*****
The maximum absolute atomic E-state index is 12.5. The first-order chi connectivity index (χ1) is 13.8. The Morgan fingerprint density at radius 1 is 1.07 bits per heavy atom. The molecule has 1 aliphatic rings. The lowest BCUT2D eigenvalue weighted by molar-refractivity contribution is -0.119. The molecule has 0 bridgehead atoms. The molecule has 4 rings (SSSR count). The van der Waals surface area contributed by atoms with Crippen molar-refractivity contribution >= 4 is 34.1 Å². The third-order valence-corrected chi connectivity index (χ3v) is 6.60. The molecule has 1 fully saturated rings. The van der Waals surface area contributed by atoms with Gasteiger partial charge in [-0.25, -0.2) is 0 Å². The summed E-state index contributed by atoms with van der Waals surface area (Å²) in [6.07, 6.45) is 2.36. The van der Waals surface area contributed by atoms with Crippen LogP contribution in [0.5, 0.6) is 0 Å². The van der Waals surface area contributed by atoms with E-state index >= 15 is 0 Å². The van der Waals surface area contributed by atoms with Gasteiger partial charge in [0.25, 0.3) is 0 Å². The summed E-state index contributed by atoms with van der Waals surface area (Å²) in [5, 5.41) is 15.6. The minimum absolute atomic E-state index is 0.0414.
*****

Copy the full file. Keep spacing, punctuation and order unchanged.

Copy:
The maximum absolute atomic E-state index is 12.5. The first-order chi connectivity index (χ1) is 13.8. The Morgan fingerprint density at radius 1 is 1.07 bits per heavy atom. The molecule has 1 aliphatic rings. The lowest BCUT2D eigenvalue weighted by molar-refractivity contribution is -0.119. The molecule has 0 bridgehead atoms. The molecule has 4 rings (SSSR count). The van der Waals surface area contributed by atoms with Crippen molar-refractivity contribution >= 4 is 34.1 Å². The third-order valence-corrected chi connectivity index (χ3v) is 6.60. The molecule has 1 fully saturated rings. The van der Waals surface area contributed by atoms with Gasteiger partial charge in [-0.25, -0.2) is 0 Å². The summed E-state index contributed by atoms with van der Waals surface area (Å²) in [6.07, 6.45) is 2.36. The van der Waals surface area contributed by atoms with Crippen LogP contribution in [0.5, 0.6) is 0 Å². The van der Waals surface area contributed by atoms with E-state index >= 15 is 0 Å². The van der Waals surface area contributed by atoms with Gasteiger partial charge in [0.25, 0.3) is 0 Å². The summed E-state index contributed by atoms with van der Waals surface area (Å²) in [5, 5.41) is 15.6. The minimum absolute atomic E-state index is 0.0414.